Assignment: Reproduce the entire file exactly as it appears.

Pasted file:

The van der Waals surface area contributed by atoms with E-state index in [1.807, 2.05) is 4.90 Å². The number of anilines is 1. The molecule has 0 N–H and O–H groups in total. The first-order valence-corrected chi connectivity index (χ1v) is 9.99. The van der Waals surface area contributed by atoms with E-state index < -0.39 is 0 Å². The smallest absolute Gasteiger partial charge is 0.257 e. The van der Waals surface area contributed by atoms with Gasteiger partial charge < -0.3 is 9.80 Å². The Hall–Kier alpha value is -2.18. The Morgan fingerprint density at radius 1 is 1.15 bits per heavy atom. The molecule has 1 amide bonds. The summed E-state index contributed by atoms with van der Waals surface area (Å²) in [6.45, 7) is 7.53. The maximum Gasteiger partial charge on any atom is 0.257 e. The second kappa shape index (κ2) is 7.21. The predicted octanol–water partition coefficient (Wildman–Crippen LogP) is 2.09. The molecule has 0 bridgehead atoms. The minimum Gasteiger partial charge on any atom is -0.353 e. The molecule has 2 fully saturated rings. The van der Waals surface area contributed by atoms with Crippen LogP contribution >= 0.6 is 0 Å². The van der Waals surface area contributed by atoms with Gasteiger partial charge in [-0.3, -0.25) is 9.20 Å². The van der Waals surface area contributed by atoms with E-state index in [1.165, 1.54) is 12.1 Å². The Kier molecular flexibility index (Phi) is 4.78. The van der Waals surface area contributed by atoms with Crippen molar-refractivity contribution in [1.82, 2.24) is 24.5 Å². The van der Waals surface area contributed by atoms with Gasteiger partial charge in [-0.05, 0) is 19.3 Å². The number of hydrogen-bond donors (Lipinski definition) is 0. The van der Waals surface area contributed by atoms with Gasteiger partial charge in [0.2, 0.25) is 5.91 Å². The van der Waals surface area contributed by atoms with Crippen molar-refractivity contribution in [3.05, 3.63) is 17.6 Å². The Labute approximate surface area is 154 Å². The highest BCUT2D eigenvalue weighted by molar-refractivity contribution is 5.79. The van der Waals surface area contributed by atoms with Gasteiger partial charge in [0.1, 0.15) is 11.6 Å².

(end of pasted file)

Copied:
The van der Waals surface area contributed by atoms with E-state index in [1.807, 2.05) is 4.90 Å². The number of anilines is 1. The molecule has 0 N–H and O–H groups in total. The first-order valence-corrected chi connectivity index (χ1v) is 9.99. The van der Waals surface area contributed by atoms with E-state index < -0.39 is 0 Å². The smallest absolute Gasteiger partial charge is 0.257 e. The van der Waals surface area contributed by atoms with Gasteiger partial charge < -0.3 is 9.80 Å². The Hall–Kier alpha value is -2.18. The Morgan fingerprint density at radius 1 is 1.15 bits per heavy atom. The molecule has 1 amide bonds. The summed E-state index contributed by atoms with van der Waals surface area (Å²) in [6.45, 7) is 7.53. The maximum Gasteiger partial charge on any atom is 0.257 e. The second kappa shape index (κ2) is 7.21. The predicted octanol–water partition coefficient (Wildman–Crippen LogP) is 2.09. The molecule has 0 bridgehead atoms. The minimum Gasteiger partial charge on any atom is -0.353 e. The molecule has 2 fully saturated rings. The van der Waals surface area contributed by atoms with Crippen LogP contribution >= 0.6 is 0 Å². The van der Waals surface area contributed by atoms with Gasteiger partial charge in [-0.3, -0.25) is 9.20 Å². The van der Waals surface area contributed by atoms with E-state index in [1.165, 1.54) is 12.1 Å². The Kier molecular flexibility index (Phi) is 4.78. The van der Waals surface area contributed by atoms with Crippen molar-refractivity contribution in [1.82, 2.24) is 24.5 Å². The van der Waals surface area contributed by atoms with Gasteiger partial charge in [-0.05, 0) is 19.3 Å². The number of hydrogen-bond donors (Lipinski definition) is 0. The van der Waals surface area contributed by atoms with Gasteiger partial charge in [0.2, 0.25) is 5.91 Å². The van der Waals surface area contributed by atoms with Crippen molar-refractivity contribution in [3.05, 3.63) is 17.6 Å². The Labute approximate surface area is 154 Å². The highest BCUT2D eigenvalue weighted by molar-refractivity contribution is 5.79. The van der Waals surface area contributed by atoms with Gasteiger partial charge in [0.1, 0.15) is 11.6 Å².